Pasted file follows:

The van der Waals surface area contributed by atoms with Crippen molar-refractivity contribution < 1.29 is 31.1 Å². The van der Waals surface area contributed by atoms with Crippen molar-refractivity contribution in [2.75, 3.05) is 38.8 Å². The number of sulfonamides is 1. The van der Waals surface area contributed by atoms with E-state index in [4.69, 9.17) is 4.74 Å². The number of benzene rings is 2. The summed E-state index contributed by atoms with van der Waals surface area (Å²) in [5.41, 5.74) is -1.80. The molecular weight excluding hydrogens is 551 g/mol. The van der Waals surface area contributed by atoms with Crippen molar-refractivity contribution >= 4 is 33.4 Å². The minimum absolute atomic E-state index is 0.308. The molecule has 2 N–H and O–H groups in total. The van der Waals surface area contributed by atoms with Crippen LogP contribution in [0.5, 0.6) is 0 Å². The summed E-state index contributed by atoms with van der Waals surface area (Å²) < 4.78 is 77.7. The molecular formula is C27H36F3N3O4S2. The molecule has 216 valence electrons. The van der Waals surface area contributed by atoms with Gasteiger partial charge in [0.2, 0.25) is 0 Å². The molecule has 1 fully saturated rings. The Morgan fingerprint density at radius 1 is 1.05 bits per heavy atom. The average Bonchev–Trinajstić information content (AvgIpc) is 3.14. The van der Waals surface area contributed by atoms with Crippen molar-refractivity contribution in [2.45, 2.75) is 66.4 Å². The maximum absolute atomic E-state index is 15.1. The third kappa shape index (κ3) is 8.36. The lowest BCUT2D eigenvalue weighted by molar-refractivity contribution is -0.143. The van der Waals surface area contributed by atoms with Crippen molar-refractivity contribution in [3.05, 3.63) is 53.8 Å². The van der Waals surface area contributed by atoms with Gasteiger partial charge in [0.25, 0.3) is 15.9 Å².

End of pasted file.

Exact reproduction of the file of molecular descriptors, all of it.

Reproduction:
The van der Waals surface area contributed by atoms with Crippen molar-refractivity contribution < 1.29 is 31.1 Å². The van der Waals surface area contributed by atoms with Crippen molar-refractivity contribution in [2.75, 3.05) is 38.8 Å². The number of sulfonamides is 1. The van der Waals surface area contributed by atoms with E-state index in [4.69, 9.17) is 4.74 Å². The number of benzene rings is 2. The summed E-state index contributed by atoms with van der Waals surface area (Å²) in [5.41, 5.74) is -1.80. The molecular weight excluding hydrogens is 551 g/mol. The van der Waals surface area contributed by atoms with Crippen molar-refractivity contribution >= 4 is 33.4 Å². The minimum absolute atomic E-state index is 0.308. The molecule has 2 N–H and O–H groups in total. The van der Waals surface area contributed by atoms with Crippen LogP contribution in [0.5, 0.6) is 0 Å². The summed E-state index contributed by atoms with van der Waals surface area (Å²) < 4.78 is 77.7. The molecular formula is C27H36F3N3O4S2. The molecule has 216 valence electrons. The van der Waals surface area contributed by atoms with Gasteiger partial charge in [0.2, 0.25) is 0 Å². The molecule has 1 fully saturated rings. The Morgan fingerprint density at radius 1 is 1.05 bits per heavy atom. The average Bonchev–Trinajstić information content (AvgIpc) is 3.14. The van der Waals surface area contributed by atoms with Crippen molar-refractivity contribution in [2.45, 2.75) is 66.4 Å². The maximum absolute atomic E-state index is 15.1. The third kappa shape index (κ3) is 8.36. The lowest BCUT2D eigenvalue weighted by molar-refractivity contribution is -0.143. The van der Waals surface area contributed by atoms with Crippen molar-refractivity contribution in [3.05, 3.63) is 53.8 Å². The van der Waals surface area contributed by atoms with Gasteiger partial charge in [0.25, 0.3) is 15.9 Å².